It had been easy? really! No need to drive cattle South and sell them at the railhead.
If paper money had value it was simply because it was fungible and it could be stored. Stored that is ?as long as one remembered its value was only as good as the bank - on the day one toted it out the door. Gold coins and Swiss Franks had been the medium of choice.Sam, ?Charleston Dick," the Judge, and Henny had planned well.
One late evening over Scotch, they had compared notes and found that between them they held over $30,000 dollars in IOU?s from Don; he of the Ford Dealership. Each in their way had never expected to be reimbursed. Some had simply thrown the notes on the dresser or in a drawer. Dick had numbered his and then kept them in a come up file?
?But then what would you expect from a surgeon with an anal complex?" Sam had asked.
The very next morning Henny had stopped by the camper dealership, also owned by Don. He had driven a '42 van home for the boys to load.
They stuffed the $30,000 dollars in IOU?s in a brown envelope along with a note telling Don he could pick up his camper at the Miami Marina November 1.st. This was to be dropped into the mail on the way out of town.
If you were ever of the persuasion that men and women were similar as the new age crowd continually suggest?forget it!
Four men, with their sorry collection of ?things," at their feet, managed to load the ?Winna Go Go" in less that an hour. A lifetime of living bundled into a duffle bag.
There are not four women in the world that could accomplish that?even for money.
Two weeks? of sliding past old wet dreams? earlier times?younger women?a Florida less crowded - more disposed to real fun. There they stood, almost posed, their thirty-foot Boston whaler - The Santa Maria - beneath their feet - hove up upon a quiet sandy cove on the Island of Anguilla.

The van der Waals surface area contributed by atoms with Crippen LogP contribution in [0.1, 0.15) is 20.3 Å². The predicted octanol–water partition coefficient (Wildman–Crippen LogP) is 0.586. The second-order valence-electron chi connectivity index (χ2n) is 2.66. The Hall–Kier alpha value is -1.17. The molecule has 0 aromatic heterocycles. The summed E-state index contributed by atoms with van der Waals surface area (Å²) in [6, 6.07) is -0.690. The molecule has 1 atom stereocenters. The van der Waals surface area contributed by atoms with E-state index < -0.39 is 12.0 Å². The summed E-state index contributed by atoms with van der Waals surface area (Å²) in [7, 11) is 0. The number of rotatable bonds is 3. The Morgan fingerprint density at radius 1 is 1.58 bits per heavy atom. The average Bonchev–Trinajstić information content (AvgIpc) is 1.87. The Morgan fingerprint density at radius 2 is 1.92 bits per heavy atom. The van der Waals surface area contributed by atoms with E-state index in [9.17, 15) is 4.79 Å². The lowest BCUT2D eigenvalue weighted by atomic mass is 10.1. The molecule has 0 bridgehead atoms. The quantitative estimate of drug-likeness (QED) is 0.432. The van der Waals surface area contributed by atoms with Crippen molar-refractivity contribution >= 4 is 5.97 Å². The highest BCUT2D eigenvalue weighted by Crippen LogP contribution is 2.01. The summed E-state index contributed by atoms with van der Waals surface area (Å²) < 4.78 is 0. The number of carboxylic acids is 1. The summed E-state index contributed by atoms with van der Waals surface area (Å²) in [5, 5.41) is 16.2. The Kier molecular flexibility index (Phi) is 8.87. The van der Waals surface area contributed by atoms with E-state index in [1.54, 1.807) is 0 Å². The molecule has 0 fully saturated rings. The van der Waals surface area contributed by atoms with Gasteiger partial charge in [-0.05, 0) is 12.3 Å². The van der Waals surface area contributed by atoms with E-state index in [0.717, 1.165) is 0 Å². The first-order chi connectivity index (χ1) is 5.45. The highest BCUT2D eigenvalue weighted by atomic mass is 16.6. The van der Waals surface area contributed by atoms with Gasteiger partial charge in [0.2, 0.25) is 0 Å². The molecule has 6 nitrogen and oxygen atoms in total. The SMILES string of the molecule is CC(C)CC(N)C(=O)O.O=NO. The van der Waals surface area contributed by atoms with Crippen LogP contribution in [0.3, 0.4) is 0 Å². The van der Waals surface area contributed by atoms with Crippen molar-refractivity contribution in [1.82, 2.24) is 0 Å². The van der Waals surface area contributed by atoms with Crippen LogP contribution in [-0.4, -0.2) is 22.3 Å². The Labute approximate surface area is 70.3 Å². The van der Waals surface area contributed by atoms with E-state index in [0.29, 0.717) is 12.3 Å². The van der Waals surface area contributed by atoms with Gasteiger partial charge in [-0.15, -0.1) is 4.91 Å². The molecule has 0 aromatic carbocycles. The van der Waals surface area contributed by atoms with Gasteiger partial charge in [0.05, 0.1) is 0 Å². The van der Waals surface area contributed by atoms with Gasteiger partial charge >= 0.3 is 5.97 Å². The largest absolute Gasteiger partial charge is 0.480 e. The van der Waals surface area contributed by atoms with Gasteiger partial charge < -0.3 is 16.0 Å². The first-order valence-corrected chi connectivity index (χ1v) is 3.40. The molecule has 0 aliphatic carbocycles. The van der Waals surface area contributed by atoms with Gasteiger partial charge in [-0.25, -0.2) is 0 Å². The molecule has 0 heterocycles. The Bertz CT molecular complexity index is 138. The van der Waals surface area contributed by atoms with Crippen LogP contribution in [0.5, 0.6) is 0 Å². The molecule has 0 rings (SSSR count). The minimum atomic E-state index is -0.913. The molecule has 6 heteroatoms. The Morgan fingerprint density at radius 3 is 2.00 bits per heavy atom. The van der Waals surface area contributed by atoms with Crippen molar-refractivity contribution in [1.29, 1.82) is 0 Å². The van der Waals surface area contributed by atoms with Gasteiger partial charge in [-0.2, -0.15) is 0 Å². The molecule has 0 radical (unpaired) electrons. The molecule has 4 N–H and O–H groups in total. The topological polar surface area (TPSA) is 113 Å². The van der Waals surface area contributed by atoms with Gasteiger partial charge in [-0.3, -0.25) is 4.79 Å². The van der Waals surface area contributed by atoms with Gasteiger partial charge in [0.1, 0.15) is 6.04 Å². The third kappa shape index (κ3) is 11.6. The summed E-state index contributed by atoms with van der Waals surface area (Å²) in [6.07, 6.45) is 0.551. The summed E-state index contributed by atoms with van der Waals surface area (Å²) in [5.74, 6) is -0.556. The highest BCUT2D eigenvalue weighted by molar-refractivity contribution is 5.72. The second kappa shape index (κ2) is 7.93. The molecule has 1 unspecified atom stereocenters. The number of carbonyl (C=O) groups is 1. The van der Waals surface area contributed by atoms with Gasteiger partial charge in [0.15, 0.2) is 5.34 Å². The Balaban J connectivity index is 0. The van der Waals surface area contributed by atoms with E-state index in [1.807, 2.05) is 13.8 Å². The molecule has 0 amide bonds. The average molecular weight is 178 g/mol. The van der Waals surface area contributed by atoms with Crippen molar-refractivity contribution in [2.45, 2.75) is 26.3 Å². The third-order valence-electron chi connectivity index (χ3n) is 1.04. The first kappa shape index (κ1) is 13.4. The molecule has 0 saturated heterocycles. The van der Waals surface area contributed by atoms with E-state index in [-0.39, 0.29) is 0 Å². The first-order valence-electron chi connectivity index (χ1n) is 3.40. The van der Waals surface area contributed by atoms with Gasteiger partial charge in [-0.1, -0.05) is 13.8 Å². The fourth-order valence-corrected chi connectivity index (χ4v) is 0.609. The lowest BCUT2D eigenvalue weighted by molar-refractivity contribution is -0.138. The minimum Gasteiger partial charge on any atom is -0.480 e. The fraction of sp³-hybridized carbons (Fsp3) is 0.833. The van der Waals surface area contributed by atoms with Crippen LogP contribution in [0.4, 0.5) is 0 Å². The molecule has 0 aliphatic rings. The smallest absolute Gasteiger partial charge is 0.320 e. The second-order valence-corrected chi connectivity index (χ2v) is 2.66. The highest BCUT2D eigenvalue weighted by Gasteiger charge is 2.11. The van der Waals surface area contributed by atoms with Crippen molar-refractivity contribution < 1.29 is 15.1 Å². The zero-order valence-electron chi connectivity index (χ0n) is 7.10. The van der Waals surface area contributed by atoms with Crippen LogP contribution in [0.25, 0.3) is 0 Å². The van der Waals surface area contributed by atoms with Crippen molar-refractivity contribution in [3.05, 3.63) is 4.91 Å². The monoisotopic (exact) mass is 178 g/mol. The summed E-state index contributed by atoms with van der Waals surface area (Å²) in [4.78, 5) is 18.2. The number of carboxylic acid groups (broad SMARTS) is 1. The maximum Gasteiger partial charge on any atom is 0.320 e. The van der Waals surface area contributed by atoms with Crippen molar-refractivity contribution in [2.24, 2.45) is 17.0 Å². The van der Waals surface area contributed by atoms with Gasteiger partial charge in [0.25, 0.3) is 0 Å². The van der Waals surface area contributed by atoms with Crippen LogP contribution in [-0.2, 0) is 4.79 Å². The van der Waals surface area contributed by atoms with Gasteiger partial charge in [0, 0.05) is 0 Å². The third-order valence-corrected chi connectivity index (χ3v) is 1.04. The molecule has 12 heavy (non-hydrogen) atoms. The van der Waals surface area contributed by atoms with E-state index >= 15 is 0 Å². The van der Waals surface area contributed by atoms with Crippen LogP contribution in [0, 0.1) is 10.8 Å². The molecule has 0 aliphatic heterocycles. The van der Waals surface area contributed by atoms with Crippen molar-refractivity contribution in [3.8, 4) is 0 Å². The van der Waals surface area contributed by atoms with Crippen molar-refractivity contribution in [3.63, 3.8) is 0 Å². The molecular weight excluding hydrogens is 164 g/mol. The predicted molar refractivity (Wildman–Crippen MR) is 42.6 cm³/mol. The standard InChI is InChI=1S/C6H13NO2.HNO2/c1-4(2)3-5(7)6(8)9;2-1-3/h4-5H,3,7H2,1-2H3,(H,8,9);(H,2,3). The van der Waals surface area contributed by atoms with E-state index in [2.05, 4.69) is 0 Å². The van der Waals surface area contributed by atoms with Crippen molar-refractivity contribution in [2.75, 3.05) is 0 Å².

The view from the Island, presented to the locals ?there a ?bouts" were little more than silhouettes in black, against the fiery Orange of a sun soon to set; Three figures seemingly from a distant past - a cape? pantaloons? A staff, pendent fluttering rakishly in the evening trades?
Sloshing ashore, Henny calmly planted his boat hook and Ga. Tech pendent.
?I claim this land in the name of our leader Feral Brown."
Turning to the closest local, "How far inland does the Emperor Live?
With the ice broken, an attractive cream-colored gentleman removed his pipe and smiling? addressed Henny.
?I say old man?He is a lot closer to earth than you three seem to be!"
But years ago we did have a scurvy old goat claim we were the East Indies and I don?t believe he ever got it straight; Even when we gave him that old Mobile Oil Map."
?Well," said Henny, ?Would some of you like a beer while we try to work it out?"
As the Judge raised his cape and pointed the natives became careful and shrunk back away from him mumbling ??muumuu?? but then, as he pointed to the ice chest.
The mumbles changed to. . "Thought you would never ask."
Among men. Some things never change?
©2004 A.H. Watson, all rights reserved